T.S. Eliot says April is the cruelest month, and I don’t tend to agree… except for this year. It snowed where I live and the semester seemed to just. drag. on. I’m pretty excited to welcome in the month of May and its promise of summer reading.
But first, let’s bid April adieu with a reading recap!
(Full disclosure: Book links appearing below are affiliate links, which means Your Book Friend will earn a small commission if you choose to purchase.)
The Two Lives of Lydia Bird by Josie Silver
Format: Paperback (my first in a while, weirdly)
Why I read it: Impulse buy on my impromptu birthday trip to Barnes & Noble
It took me longer than I expected to get through it given that I devoured Silver’s prior book, One Day in December, in about a day. I chalk that up to the heavy subject matter of grief and loss requiring a break now and again.
I recommend this to anyone who’s looking for an interesting take on the topic of grief, or in for a compelling read in general.
Wine Girl by Victoria James
Format: Audiobook (LibroFm)
Why I read it: Saw it on a list somewhere and used my LibroFm credit for it on impulse
I… still don’t fully know how I felt about Wine Girl.
I love a good memoir read by the author, but in this case it took me a bit to get used to how James reads her work aloud. In the beginning, some of the sentences felt a bit awkward, like she was nervous, and I found it distracting. Eventually she — or I — settled in, and that part became easier.
There is a ton of interesting information about the world of wine and fine dining in this memoir. I really enjoy learning about things from a first-person perspective like this, and feel like I am now better equipped to hold a conversation about wine.
I think the ending left an [insert wine metaphor here] taste in my mouth, as it felt like a bit of an odd place to end the narrative, in my opinion. I’m still glad I listened to it, but I felt there could’ve been a little something more to bring it together at the end.
If you love a good food memoir and/or wine, this might be a good read for you!
The Topography of Hidden Stories by Julie MacDonnell
Format: Kindle eBook
Why I read it: Trying to add variety to my reading life, so I selected this as a short story collection for the year
I’ll be honest, I don’t frequently read short story collections. When I read fiction, I like to be pulled fully into a world or a plot, and the frequent gear shifts of short story collections don’t often work for me.
The title The Topography of Hidden Stories piqued my interest, so I gave it a go, and overall, I thoroughly enjoyed it.
Each story was, as the title of the collection suggests, about the type of people who are often forgotten or overlooked — young girls, aging women, etc. While the characters and circumstances of each story were different, the general mood/vibe was similar, which gave this collection a feeling of cohesiveness that I appreciated.
If you’re a fan of reading stories about small moments, or if you love a short story, this collection might be for you.
A Touch of Death by Rebecca Crunden
Format: Reader review PDF
Why I read it: As a reviewer for Coffee Time Reviews — and to rekindle my interest in dystopias.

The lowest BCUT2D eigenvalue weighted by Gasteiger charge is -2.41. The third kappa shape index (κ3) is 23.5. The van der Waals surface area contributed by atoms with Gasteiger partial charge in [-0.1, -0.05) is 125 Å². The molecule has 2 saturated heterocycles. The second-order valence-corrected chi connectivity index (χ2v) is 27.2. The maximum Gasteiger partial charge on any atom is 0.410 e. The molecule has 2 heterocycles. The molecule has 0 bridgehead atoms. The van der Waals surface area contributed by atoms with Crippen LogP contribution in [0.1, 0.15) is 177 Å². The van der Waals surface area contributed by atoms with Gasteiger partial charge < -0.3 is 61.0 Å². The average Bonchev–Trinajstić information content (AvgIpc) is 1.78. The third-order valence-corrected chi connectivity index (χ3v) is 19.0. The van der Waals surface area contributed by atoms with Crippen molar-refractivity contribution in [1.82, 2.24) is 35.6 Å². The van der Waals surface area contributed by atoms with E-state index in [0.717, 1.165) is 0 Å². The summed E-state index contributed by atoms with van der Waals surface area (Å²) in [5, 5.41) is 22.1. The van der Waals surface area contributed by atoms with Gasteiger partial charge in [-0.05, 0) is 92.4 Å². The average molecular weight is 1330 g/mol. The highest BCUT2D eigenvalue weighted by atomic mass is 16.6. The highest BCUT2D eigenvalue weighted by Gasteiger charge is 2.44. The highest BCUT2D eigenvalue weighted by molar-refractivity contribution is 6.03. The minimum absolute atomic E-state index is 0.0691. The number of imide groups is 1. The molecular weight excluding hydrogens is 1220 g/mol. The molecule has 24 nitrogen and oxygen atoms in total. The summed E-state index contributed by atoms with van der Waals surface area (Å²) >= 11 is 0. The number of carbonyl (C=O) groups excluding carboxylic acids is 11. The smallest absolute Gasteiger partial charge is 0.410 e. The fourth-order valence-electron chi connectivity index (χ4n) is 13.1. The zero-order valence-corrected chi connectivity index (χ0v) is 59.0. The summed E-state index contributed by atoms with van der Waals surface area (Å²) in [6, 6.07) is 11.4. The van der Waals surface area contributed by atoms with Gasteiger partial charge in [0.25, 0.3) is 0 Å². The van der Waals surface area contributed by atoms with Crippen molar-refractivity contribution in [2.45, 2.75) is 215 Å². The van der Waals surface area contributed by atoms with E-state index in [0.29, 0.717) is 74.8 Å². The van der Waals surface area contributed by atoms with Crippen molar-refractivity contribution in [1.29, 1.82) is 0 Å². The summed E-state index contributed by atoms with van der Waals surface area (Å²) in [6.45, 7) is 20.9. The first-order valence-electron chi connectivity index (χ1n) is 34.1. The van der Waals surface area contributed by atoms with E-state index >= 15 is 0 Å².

I read A Touch of Death as a review request for Coffee Time Reviews, and it completely sucked me in. I kept telling my fiancé to leave me alone because I was busy reading my book.
I’m going to keep my comments on this one brief, as you can check out the full review in Coffee Time Reviews.
It’s a dystopia, the first one I’ve read in a while, and also features one of my favorite tropes in the form of a love triangle. Seeing as it’s book one of a pentalogy, I foresee a good deal of additional reading in my near future.
Lady August by Becky Michaels
Format: Kindle eBook
Why I read it: I try a Regency romance every now and again because it doesn’t make sense to me that I’m not into this genre when I love Jane Austen and romantic comedy so much.
As much as I love Jane Austen (and modern twists on her stories), I’ve never quite gotten into the wide world of Regency romance. It wasn’t until I began reading Lady August that I understood my hesitancy.
There’s a great deal of moping about and lack of agency that’s possible for women in stories set in this time, and the archaic notions around sex and intimacy aren’t exactly my jam.
This book deftly fashions characters who have more modern sensibilities but still make sense within the limitations and restrictions of society in a different time, where scandal could arise from so little as a kiss.
The titular Lady August and our hero have their reasons for being a little outside the social norms, but other characters also feel more updated in their behaviors and attitudes, which is overall refreshing. I enjoyed that our heroine was not afraid to speak our mind, and our hero was not unknown to shed a tear or two.
In all, a thoroughly enjoyable read that I got through at a quick clip due to the imminently readable style.
So, that’s my April in reading!
I’m looking forward to the May summer vibes, with hopefully much more sunny outdoor reading.
I’d love to hear what everyone’s reading in the responses! Never one to turn down a chance to add more books to the TBR.
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